Is everybody asking, do you know what happens if I do do this? Does it set a precedent? If it needs to be an exception, how can we ensure that this person knows that this is an exception because of their unique circumstance? Right? And I w the, in that company, we saw some really horrendous things. And even in this situation when we went even further down, because of course, no, I was a dog with a bone and I wouldn’t let it go.

And so what ended up coming through it was where she was getting stuck was she didn’t know operationally how we were going to do it. And so, because it wasn’t clear for her, it was an automatic no, instead of understanding, you know what, this may be a cultural thing. This may be something or where people want and need.

Right. He’s such a spoiled puppy. That guy.

Um, so I, I agree. Sorry. He’s distracting me. Okay. So, so I agree with you. He’s going to start growing cause he just moved away and he wants to [00:13:00] be comfortable and have scratches. Um, uh, I think, you know, I agree with you, Kyle, I think, you know, and, and no fault to her. Cause to be honest with you, she was just doing what her predecessor said.

So it was kind of. You know, I think sometimes we need to find a way to, yes. And, and to do that, we have to understand, um, uh, other things. So we talked about loyalty, which again, I would focus more on engagement, engagement, involves people having autonomy, right. They need to have an opportunity to grow.

They need to know that they can grow. You have to check the paycheck box. Right. You have to make sure that they’re well fed, uh, autonomy growth and, um, purpose. Right. They have to have a reason for doing it. That goes just beyond kind of. The paycheck. Yeah. I mean, and I think as an organization, you have to also question are a lot of the practices, the policies or procedures does it actually play well with the rest of the organization, right?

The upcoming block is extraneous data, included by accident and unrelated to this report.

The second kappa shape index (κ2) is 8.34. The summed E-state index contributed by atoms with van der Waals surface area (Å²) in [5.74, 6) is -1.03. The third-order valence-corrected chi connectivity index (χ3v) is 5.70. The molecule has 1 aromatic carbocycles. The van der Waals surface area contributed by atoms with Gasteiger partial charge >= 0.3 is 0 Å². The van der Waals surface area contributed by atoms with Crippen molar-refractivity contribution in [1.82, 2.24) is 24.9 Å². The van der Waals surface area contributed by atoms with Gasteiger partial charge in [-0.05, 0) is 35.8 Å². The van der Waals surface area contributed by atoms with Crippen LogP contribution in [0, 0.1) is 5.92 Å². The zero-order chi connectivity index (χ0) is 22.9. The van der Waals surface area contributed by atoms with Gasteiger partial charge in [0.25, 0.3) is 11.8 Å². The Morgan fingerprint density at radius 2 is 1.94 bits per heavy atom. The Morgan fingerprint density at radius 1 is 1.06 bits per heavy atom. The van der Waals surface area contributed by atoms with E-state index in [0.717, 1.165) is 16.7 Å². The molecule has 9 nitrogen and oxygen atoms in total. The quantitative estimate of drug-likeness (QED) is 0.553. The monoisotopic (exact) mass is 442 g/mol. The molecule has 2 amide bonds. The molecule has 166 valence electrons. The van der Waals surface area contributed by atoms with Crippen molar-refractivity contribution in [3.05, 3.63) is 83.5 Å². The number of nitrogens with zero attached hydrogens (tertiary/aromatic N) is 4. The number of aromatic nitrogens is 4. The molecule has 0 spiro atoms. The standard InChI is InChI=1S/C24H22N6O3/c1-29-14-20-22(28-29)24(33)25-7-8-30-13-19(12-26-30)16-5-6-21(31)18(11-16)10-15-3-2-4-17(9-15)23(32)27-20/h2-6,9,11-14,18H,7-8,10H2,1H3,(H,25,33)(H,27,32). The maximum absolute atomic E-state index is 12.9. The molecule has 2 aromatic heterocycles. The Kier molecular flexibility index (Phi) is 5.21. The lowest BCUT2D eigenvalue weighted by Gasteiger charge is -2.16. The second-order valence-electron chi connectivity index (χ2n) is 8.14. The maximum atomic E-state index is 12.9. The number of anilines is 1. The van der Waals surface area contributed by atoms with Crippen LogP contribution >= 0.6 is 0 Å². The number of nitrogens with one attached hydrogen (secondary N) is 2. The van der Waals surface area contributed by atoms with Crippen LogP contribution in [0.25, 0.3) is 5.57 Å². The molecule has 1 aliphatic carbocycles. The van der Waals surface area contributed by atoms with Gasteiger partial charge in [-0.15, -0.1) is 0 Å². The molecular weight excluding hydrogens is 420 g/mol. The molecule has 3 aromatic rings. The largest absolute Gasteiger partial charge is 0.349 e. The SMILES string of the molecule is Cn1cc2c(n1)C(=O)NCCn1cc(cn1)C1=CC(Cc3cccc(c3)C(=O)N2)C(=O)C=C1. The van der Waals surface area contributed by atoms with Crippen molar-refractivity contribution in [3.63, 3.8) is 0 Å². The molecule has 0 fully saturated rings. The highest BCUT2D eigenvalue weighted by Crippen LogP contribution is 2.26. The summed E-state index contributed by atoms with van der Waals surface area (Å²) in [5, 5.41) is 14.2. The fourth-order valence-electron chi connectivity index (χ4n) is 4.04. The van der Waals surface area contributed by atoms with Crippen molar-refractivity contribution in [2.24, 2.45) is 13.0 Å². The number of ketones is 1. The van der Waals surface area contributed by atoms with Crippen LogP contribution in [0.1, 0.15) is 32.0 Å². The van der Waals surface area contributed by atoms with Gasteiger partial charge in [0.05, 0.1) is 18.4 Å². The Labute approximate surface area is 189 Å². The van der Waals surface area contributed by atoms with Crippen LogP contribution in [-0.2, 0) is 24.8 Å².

Because you can’t say as a company, we really value, friendly caring [00:14:00] services, but our policies do not allow for us to be on. Right. Yeah, there are thing that’s coming out, uh, here, Kyle and, and some of these articles and stuff is talking about service above self. And I do agree with that. I do agree with that, but it’s interesting cause you and I heard an interesting talk recently about they versus I, and some of us are more, they focused so focused on being attuned to those around you and I focused being more focused on yourself and of course you need the balance to get two weeks.

I don’t mind service above self at all. I think that’s a really important piece when you’re working in any organization, but I wouldn’t say above self, I would say service for others and service for self, because I think we do a very poor job of ourselves as leaders, but also mentoring our team. To identify specifically what they want and ask for it.

Right. It doesn’t mean it’s always going to be a yes, but we should at [00:15:00] least be knowing what we want and asking for it. So, and when you have a culture that fosters that type of level of thinking and practice, that creates a dynamic culture. I totally agree with you. Kyle the third thing that’s in care, uh, that would be worth mentioning is kind of curating your brand identity.

So part of that is about company brand identity, and that should in these next 10 years include how you are going to appeal to, uh, to potential employees, um, because you want the best talent and your, your flavor is not going to be everybody’s flavor. But I also think helping people curate. Their own brand within the company.

What are you known for? What's that unique thing that you're known for that the organization cannot live without.
What are you known for? What’s that unique thing that you’re known for that the organization cannot live without.

So like, like we do these haphazard resumes and people don’t think about it. It’s like, but what are you known for? What’s that unique thing that you’re known for that the organization cannot live without. And I think that what that does and, and leaders might be like, well, if they get so good at this, maybe they’ll go somewhere else.

And it’s like, they might go [00:16:00] somewhere else. I said, but if you help them curate that, you know what you’re going to do. You’re going to, you’re actually going to create, uh, dare I say it loyalty. You’re going to help them curate loyalty because they’re going to feel purpose. They’re going to feel purpose and why they’re there.

It’s like, you are my blank person. You are the person who does this. Right. And then allowing them to explore it and be flexible when they need to change. And, and that kind of thing. I don’t know. It excites me. It excites me where, where big corporate culture can go. If they just put a tiny bit of time into this and get some buy-in from their leadership, like it excites.